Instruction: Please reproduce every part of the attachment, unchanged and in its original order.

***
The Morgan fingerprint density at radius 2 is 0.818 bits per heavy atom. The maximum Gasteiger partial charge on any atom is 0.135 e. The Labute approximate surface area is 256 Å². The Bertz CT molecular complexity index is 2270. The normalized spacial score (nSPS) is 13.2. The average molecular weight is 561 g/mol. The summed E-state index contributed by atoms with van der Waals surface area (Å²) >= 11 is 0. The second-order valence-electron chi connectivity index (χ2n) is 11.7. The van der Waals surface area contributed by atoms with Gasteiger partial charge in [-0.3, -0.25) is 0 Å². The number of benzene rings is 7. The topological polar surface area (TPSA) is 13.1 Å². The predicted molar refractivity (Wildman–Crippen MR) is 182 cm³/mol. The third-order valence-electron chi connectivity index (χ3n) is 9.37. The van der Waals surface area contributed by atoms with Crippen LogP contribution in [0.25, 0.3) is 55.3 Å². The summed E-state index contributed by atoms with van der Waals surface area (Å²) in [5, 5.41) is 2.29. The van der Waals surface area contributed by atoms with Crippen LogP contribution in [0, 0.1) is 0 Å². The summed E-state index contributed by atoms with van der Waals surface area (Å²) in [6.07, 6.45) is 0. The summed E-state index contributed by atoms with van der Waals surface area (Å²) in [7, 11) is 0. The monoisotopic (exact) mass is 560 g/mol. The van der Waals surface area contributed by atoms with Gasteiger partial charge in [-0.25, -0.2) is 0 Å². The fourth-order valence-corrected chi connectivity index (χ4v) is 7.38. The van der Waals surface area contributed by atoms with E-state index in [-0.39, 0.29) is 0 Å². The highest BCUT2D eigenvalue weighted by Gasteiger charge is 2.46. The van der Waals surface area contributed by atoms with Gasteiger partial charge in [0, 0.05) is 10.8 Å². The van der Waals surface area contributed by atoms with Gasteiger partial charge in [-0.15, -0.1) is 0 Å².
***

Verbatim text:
The Morgan fingerprint density at radius 2 is 0.818 bits per heavy atom. The maximum Gasteiger partial charge on any atom is 0.135 e. The Labute approximate surface area is 256 Å². The Bertz CT molecular complexity index is 2270. The normalized spacial score (nSPS) is 13.2. The average molecular weight is 561 g/mol. The summed E-state index contributed by atoms with van der Waals surface area (Å²) >= 11 is 0. The second-order valence-electron chi connectivity index (χ2n) is 11.7. The van der Waals surface area contributed by atoms with Gasteiger partial charge in [-0.3, -0.25) is 0 Å². The number of benzene rings is 7. The topological polar surface area (TPSA) is 13.1 Å². The predicted molar refractivity (Wildman–Crippen MR) is 182 cm³/mol. The third-order valence-electron chi connectivity index (χ3n) is 9.37. The van der Waals surface area contributed by atoms with Crippen LogP contribution in [0.25, 0.3) is 55.3 Å². The summed E-state index contributed by atoms with van der Waals surface area (Å²) in [5, 5.41) is 2.29. The van der Waals surface area contributed by atoms with Crippen LogP contribution in [0, 0.1) is 0 Å². The summed E-state index contributed by atoms with van der Waals surface area (Å²) in [6.07, 6.45) is 0. The summed E-state index contributed by atoms with van der Waals surface area (Å²) in [7, 11) is 0. The monoisotopic (exact) mass is 560 g/mol. The van der Waals surface area contributed by atoms with Gasteiger partial charge in [-0.25, -0.2) is 0 Å². The fourth-order valence-corrected chi connectivity index (χ4v) is 7.38. The van der Waals surface area contributed by atoms with E-state index in [-0.39, 0.29) is 0 Å². The highest BCUT2D eigenvalue weighted by Gasteiger charge is 2.46. The van der Waals surface area contributed by atoms with Gasteiger partial charge in [0, 0.05) is 10.8 Å². The van der Waals surface area contributed by atoms with Gasteiger partial charge in [-0.15, -0.1) is 0 Å².